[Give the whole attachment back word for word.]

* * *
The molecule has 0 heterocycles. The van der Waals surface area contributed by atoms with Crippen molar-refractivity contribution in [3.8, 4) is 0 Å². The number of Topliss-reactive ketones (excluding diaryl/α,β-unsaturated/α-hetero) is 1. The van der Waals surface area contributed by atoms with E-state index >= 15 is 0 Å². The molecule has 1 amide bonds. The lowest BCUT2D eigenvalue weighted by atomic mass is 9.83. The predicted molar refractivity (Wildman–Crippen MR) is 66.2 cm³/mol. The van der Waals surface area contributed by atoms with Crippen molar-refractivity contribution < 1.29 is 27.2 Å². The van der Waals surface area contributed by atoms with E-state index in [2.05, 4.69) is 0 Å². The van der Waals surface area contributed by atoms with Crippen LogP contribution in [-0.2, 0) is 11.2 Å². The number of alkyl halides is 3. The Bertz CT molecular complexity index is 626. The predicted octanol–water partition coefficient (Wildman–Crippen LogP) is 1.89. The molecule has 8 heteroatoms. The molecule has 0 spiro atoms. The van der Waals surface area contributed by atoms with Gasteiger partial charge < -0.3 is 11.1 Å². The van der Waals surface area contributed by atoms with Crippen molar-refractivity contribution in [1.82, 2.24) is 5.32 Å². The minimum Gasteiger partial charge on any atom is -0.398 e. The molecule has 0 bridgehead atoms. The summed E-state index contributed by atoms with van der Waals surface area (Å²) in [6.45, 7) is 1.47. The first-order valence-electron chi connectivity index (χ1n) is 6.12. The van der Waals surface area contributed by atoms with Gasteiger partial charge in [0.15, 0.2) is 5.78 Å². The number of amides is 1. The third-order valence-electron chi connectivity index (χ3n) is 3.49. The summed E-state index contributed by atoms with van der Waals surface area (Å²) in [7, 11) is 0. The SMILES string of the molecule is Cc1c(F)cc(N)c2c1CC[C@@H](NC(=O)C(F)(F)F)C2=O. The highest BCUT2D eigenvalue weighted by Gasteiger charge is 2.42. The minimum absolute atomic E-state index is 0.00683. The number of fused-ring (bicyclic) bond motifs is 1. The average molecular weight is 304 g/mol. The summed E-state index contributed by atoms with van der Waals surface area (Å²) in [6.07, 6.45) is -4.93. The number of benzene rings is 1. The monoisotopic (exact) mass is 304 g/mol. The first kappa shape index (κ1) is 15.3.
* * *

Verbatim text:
The molecule has 0 heterocycles. The van der Waals surface area contributed by atoms with Crippen molar-refractivity contribution in [3.8, 4) is 0 Å². The number of Topliss-reactive ketones (excluding diaryl/α,β-unsaturated/α-hetero) is 1. The van der Waals surface area contributed by atoms with E-state index >= 15 is 0 Å². The molecule has 1 amide bonds. The lowest BCUT2D eigenvalue weighted by atomic mass is 9.83. The predicted molar refractivity (Wildman–Crippen MR) is 66.2 cm³/mol. The van der Waals surface area contributed by atoms with Crippen molar-refractivity contribution < 1.29 is 27.2 Å². The van der Waals surface area contributed by atoms with E-state index in [2.05, 4.69) is 0 Å². The van der Waals surface area contributed by atoms with Crippen LogP contribution in [-0.2, 0) is 11.2 Å². The number of alkyl halides is 3. The Bertz CT molecular complexity index is 626. The predicted octanol–water partition coefficient (Wildman–Crippen LogP) is 1.89. The molecule has 8 heteroatoms. The molecule has 0 spiro atoms. The van der Waals surface area contributed by atoms with Gasteiger partial charge < -0.3 is 11.1 Å². The van der Waals surface area contributed by atoms with Crippen molar-refractivity contribution in [1.82, 2.24) is 5.32 Å². The minimum Gasteiger partial charge on any atom is -0.398 e. The molecule has 0 bridgehead atoms. The summed E-state index contributed by atoms with van der Waals surface area (Å²) in [6.45, 7) is 1.47. The first-order valence-electron chi connectivity index (χ1n) is 6.12. The van der Waals surface area contributed by atoms with Gasteiger partial charge in [0.15, 0.2) is 5.78 Å². The number of amides is 1. The third-order valence-electron chi connectivity index (χ3n) is 3.49. The summed E-state index contributed by atoms with van der Waals surface area (Å²) in [7, 11) is 0. The SMILES string of the molecule is Cc1c(F)cc(N)c2c1CC[C@@H](NC(=O)C(F)(F)F)C2=O. The highest BCUT2D eigenvalue weighted by Gasteiger charge is 2.42. The minimum absolute atomic E-state index is 0.00683. The number of fused-ring (bicyclic) bond motifs is 1. The average molecular weight is 304 g/mol. The summed E-state index contributed by atoms with van der Waals surface area (Å²) in [6.07, 6.45) is -4.93. The number of benzene rings is 1. The monoisotopic (exact) mass is 304 g/mol. The first kappa shape index (κ1) is 15.3.